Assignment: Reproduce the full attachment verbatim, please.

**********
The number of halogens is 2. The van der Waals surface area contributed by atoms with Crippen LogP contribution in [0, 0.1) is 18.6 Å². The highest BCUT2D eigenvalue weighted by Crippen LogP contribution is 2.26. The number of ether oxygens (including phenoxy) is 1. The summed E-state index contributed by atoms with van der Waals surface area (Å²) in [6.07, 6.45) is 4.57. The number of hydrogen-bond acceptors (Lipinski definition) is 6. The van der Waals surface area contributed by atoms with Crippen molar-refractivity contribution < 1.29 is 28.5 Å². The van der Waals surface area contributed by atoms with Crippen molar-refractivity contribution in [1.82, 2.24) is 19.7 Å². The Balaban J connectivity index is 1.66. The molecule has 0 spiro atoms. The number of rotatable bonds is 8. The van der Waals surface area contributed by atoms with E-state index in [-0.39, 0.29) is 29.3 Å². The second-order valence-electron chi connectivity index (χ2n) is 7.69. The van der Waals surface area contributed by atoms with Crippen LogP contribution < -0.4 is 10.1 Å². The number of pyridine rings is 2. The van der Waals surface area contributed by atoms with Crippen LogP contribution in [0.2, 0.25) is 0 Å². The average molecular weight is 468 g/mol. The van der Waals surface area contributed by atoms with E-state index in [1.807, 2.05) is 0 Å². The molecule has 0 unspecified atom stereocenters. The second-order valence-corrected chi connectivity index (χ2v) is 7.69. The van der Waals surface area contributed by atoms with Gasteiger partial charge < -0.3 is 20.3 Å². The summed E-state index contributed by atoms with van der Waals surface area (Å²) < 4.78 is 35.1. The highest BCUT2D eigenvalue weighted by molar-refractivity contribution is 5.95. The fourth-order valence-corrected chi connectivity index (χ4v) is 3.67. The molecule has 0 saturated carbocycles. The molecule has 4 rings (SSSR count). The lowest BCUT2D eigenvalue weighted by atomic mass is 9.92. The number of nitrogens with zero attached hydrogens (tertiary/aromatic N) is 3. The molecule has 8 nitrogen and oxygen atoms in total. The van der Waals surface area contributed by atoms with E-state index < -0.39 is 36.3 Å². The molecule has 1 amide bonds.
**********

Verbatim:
The number of halogens is 2. The van der Waals surface area contributed by atoms with Crippen LogP contribution in [0, 0.1) is 18.6 Å². The highest BCUT2D eigenvalue weighted by Crippen LogP contribution is 2.26. The number of ether oxygens (including phenoxy) is 1. The summed E-state index contributed by atoms with van der Waals surface area (Å²) in [6.07, 6.45) is 4.57. The number of hydrogen-bond acceptors (Lipinski definition) is 6. The van der Waals surface area contributed by atoms with Crippen molar-refractivity contribution < 1.29 is 28.5 Å². The van der Waals surface area contributed by atoms with Crippen molar-refractivity contribution in [1.82, 2.24) is 19.7 Å². The Balaban J connectivity index is 1.66. The molecule has 0 spiro atoms. The number of rotatable bonds is 8. The van der Waals surface area contributed by atoms with E-state index in [-0.39, 0.29) is 29.3 Å². The second-order valence-electron chi connectivity index (χ2n) is 7.69. The van der Waals surface area contributed by atoms with Crippen LogP contribution < -0.4 is 10.1 Å². The number of pyridine rings is 2. The van der Waals surface area contributed by atoms with Crippen LogP contribution in [0.2, 0.25) is 0 Å². The average molecular weight is 468 g/mol. The van der Waals surface area contributed by atoms with E-state index in [1.807, 2.05) is 0 Å². The molecule has 0 unspecified atom stereocenters. The second-order valence-corrected chi connectivity index (χ2v) is 7.69. The van der Waals surface area contributed by atoms with Gasteiger partial charge < -0.3 is 20.3 Å². The summed E-state index contributed by atoms with van der Waals surface area (Å²) < 4.78 is 35.1. The highest BCUT2D eigenvalue weighted by molar-refractivity contribution is 5.95. The fourth-order valence-corrected chi connectivity index (χ4v) is 3.67. The molecule has 0 saturated carbocycles. The molecule has 4 rings (SSSR count). The lowest BCUT2D eigenvalue weighted by atomic mass is 9.92. The number of nitrogens with zero attached hydrogens (tertiary/aromatic N) is 3. The molecule has 8 nitrogen and oxygen atoms in total. The van der Waals surface area contributed by atoms with E-state index < -0.39 is 36.3 Å². The molecule has 1 amide bonds.